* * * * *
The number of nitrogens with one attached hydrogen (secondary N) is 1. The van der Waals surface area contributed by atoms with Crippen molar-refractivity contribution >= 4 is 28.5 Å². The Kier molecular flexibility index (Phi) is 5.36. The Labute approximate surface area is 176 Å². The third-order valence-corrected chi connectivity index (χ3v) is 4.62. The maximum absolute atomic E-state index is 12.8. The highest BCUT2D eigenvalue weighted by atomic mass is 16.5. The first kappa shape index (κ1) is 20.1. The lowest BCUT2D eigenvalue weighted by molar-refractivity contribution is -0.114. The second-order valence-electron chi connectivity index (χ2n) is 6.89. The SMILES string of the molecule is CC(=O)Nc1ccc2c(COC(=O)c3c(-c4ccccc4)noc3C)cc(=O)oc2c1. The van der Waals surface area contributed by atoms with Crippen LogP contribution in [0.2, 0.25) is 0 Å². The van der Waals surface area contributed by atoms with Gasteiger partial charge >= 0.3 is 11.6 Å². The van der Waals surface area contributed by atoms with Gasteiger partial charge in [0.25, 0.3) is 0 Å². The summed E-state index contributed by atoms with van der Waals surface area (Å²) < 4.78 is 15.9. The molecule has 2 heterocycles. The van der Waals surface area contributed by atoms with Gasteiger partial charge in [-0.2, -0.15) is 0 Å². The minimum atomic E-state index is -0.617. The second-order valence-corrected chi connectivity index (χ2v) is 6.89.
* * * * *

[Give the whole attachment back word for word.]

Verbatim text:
The number of nitrogens with one attached hydrogen (secondary N) is 1. The van der Waals surface area contributed by atoms with Crippen molar-refractivity contribution >= 4 is 28.5 Å². The Kier molecular flexibility index (Phi) is 5.36. The Labute approximate surface area is 176 Å². The third-order valence-corrected chi connectivity index (χ3v) is 4.62. The maximum absolute atomic E-state index is 12.8. The highest BCUT2D eigenvalue weighted by atomic mass is 16.5. The first kappa shape index (κ1) is 20.1. The lowest BCUT2D eigenvalue weighted by molar-refractivity contribution is -0.114. The second-order valence-electron chi connectivity index (χ2n) is 6.89. The SMILES string of the molecule is CC(=O)Nc1ccc2c(COC(=O)c3c(-c4ccccc4)noc3C)cc(=O)oc2c1. The van der Waals surface area contributed by atoms with Crippen LogP contribution in [0.2, 0.25) is 0 Å². The van der Waals surface area contributed by atoms with Gasteiger partial charge >= 0.3 is 11.6 Å². The van der Waals surface area contributed by atoms with Gasteiger partial charge in [0.25, 0.3) is 0 Å². The summed E-state index contributed by atoms with van der Waals surface area (Å²) < 4.78 is 15.9. The molecule has 2 heterocycles. The van der Waals surface area contributed by atoms with Gasteiger partial charge in [-0.2, -0.15) is 0 Å². The minimum atomic E-state index is -0.617. The second-order valence-corrected chi connectivity index (χ2v) is 6.89.